In my two SciPy 2018 co-taught tutorials, I made the case that ECDFs provide richer information compared to histograms. My main points were:
What are ECDFs? ECDFs stand for the "empirical cumulative distribution function", and they map every data point in the dataset to a quantile, which is a number between 0 and 1 that indicates the cumulative fraction of data points smaller than that data point itself.
To illustrate, let's take a look at the following plots.
import numpy as np import matplotlib.pyplot as plt # Generate a mixture of two normal distributions, but with # very few data points. np.random.seed(3) mx1 = np.random.normal(loc=0, scale=1, size=20) mx2 = np.random.normal(loc=2, scale=1, size=20) mx = np.concatenate([mx1, mx2, , [-4]]) # one outlier def ecdf(data): x, y = np.sort(data), np.arange(1, len(data)+1) / len(data) return x, y fig = plt.figure(figsize=(8, 4)) ax_ecdf = fig.add_subplot(121) ax_hist = fig.add_subplot(122) ax_hist.set_title('histogram') ax_hist.hist(mx) x, y = ecdf(mx) ax_ecdf.scatter(x, y) ax_ecdf.set_title('ecdf')
Let's compare the ECDF and the histogram for this data.
Is the central tendency measure easily discoverable? We might say that there's some peak at just below the x-axis at just above zero, but is that the mode, median or mean? And what is its exact value? On the other hand, at least the median is easily discoverable on the ECDF: Draw a horizontal line from 0.5 on the y-axis until it crosses a data point, and then drop a line down to the x-axis to get the median value.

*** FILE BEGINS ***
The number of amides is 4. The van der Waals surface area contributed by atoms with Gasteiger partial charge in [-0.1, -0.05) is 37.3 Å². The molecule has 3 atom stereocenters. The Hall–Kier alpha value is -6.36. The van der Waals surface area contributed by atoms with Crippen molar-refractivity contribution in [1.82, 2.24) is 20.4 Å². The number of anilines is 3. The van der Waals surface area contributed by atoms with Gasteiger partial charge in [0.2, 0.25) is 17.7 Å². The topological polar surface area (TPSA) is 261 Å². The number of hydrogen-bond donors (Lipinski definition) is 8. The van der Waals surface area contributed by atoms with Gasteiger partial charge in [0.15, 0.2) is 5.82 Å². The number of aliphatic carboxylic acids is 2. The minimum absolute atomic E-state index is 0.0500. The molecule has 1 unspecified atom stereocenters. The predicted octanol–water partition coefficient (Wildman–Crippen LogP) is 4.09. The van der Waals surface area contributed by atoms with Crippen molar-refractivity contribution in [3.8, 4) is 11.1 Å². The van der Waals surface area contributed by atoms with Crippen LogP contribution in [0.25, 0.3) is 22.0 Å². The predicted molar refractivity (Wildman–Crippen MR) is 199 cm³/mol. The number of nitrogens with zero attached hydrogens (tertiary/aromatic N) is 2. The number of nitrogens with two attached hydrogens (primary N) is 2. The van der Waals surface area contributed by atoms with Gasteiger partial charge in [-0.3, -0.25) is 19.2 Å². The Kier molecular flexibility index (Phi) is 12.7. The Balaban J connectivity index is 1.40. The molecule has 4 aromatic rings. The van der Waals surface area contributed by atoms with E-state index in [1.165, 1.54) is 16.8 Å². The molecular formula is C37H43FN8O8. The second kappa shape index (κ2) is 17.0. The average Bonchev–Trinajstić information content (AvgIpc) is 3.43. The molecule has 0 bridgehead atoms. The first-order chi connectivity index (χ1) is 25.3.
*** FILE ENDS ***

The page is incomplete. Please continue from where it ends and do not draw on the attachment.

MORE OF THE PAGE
Are percentiles easily discoverable? It's much clearer that the answer is "yes" for the ECDF, and "no" for the histogram.
What is the value of the potential outlier? Difficult to tell on the histogram: it could be anywhere from 4 to 5 (high outlier) and maybe -3 to -4 on the low outlier. On the other hand, just drop a line down from the suspected outliers to the x-axis to read off their values.
Is this a mixture distribution or is this a single Normal distribution? If you looked at the histogram, you might be tempted to think that the data are normally distributed with mean 0.5 and standard deviation about 2. However, if you look at the ECDF, it's clear that there are multiple modes, as shown by two or three sigmoidal-like curves. This should give us pause to see if there's a mixture distribution at play here.
Are there repeat values? You can't tell in a histogram. However, it's evidently clear on the ECDF scatterplot that there's no repeat values -- they would show up on the plot as vertical stacks of dots. (Repeat-values might be important when working with, say, a zero- or X-inflated distribution.)
I hope this post showed you why ECDFs contain richer information than histograms. They're taught less commonly than histograms, so people will have a harder time interpreting them at first glance. However, a bit of guidance and orientation will bring out the rich information on the ECDFs.
I credit Justin Bois (Caltech) for teaching me about ECDFs, and Hugo Bowne-Anderson (DataCamp) for reinforcing the idea.